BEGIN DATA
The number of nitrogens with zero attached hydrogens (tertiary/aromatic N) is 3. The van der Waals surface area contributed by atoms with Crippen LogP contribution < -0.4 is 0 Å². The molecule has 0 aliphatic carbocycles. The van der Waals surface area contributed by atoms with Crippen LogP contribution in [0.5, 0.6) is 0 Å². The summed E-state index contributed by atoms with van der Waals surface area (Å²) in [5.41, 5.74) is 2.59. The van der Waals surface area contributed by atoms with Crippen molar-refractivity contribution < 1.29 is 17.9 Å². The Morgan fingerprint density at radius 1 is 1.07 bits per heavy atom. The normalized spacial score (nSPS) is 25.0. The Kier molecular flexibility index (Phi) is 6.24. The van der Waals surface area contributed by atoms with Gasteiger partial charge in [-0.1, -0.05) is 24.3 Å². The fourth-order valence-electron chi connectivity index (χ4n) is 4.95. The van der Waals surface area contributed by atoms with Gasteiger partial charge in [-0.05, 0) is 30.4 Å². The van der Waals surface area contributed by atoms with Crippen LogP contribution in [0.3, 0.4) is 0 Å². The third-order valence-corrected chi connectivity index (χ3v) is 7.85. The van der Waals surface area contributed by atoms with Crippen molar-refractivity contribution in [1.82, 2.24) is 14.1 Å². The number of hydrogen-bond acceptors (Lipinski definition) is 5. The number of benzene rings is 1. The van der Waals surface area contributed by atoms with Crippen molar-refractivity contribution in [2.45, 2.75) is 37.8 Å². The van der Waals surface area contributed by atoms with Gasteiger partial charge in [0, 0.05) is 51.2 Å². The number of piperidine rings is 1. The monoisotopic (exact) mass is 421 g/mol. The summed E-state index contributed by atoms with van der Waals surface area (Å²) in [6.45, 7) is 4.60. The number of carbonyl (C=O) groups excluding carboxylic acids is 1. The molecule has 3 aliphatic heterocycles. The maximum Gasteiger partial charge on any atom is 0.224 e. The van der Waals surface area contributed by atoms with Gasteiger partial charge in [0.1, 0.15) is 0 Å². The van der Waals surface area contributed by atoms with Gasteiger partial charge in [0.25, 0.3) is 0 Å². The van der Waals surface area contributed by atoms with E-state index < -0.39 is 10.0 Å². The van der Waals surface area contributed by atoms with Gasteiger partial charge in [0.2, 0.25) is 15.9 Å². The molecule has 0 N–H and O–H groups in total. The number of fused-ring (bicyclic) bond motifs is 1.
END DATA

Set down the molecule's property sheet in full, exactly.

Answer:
The number of nitrogens with zero attached hydrogens (tertiary/aromatic N) is 3. The van der Waals surface area contributed by atoms with Crippen LogP contribution < -0.4 is 0 Å². The molecule has 0 aliphatic carbocycles. The van der Waals surface area contributed by atoms with Crippen LogP contribution in [0.5, 0.6) is 0 Å². The summed E-state index contributed by atoms with van der Waals surface area (Å²) in [5.41, 5.74) is 2.59. The van der Waals surface area contributed by atoms with Crippen molar-refractivity contribution < 1.29 is 17.9 Å². The Morgan fingerprint density at radius 1 is 1.07 bits per heavy atom. The normalized spacial score (nSPS) is 25.0. The Kier molecular flexibility index (Phi) is 6.24. The van der Waals surface area contributed by atoms with Gasteiger partial charge in [-0.1, -0.05) is 24.3 Å². The fourth-order valence-electron chi connectivity index (χ4n) is 4.95. The van der Waals surface area contributed by atoms with Gasteiger partial charge in [-0.05, 0) is 30.4 Å². The van der Waals surface area contributed by atoms with Crippen LogP contribution in [0.3, 0.4) is 0 Å². The third-order valence-corrected chi connectivity index (χ3v) is 7.85. The van der Waals surface area contributed by atoms with Crippen molar-refractivity contribution in [1.82, 2.24) is 14.1 Å². The number of hydrogen-bond acceptors (Lipinski definition) is 5. The number of benzene rings is 1. The van der Waals surface area contributed by atoms with Crippen molar-refractivity contribution in [2.45, 2.75) is 37.8 Å². The van der Waals surface area contributed by atoms with Gasteiger partial charge in [0, 0.05) is 51.2 Å². The number of piperidine rings is 1. The monoisotopic (exact) mass is 421 g/mol. The summed E-state index contributed by atoms with van der Waals surface area (Å²) in [6.45, 7) is 4.60. The number of carbonyl (C=O) groups excluding carboxylic acids is 1. The molecule has 3 aliphatic heterocycles. The maximum Gasteiger partial charge on any atom is 0.224 e. The van der Waals surface area contributed by atoms with Gasteiger partial charge in [0.1, 0.15) is 0 Å². The van der Waals surface area contributed by atoms with Gasteiger partial charge in [0.25, 0.3) is 0 Å². The van der Waals surface area contributed by atoms with E-state index < -0.39 is 10.0 Å². The van der Waals surface area contributed by atoms with Gasteiger partial charge in [0.2, 0.25) is 15.9 Å². The molecule has 0 N–H and O–H groups in total. The number of fused-ring (bicyclic) bond motifs is 1.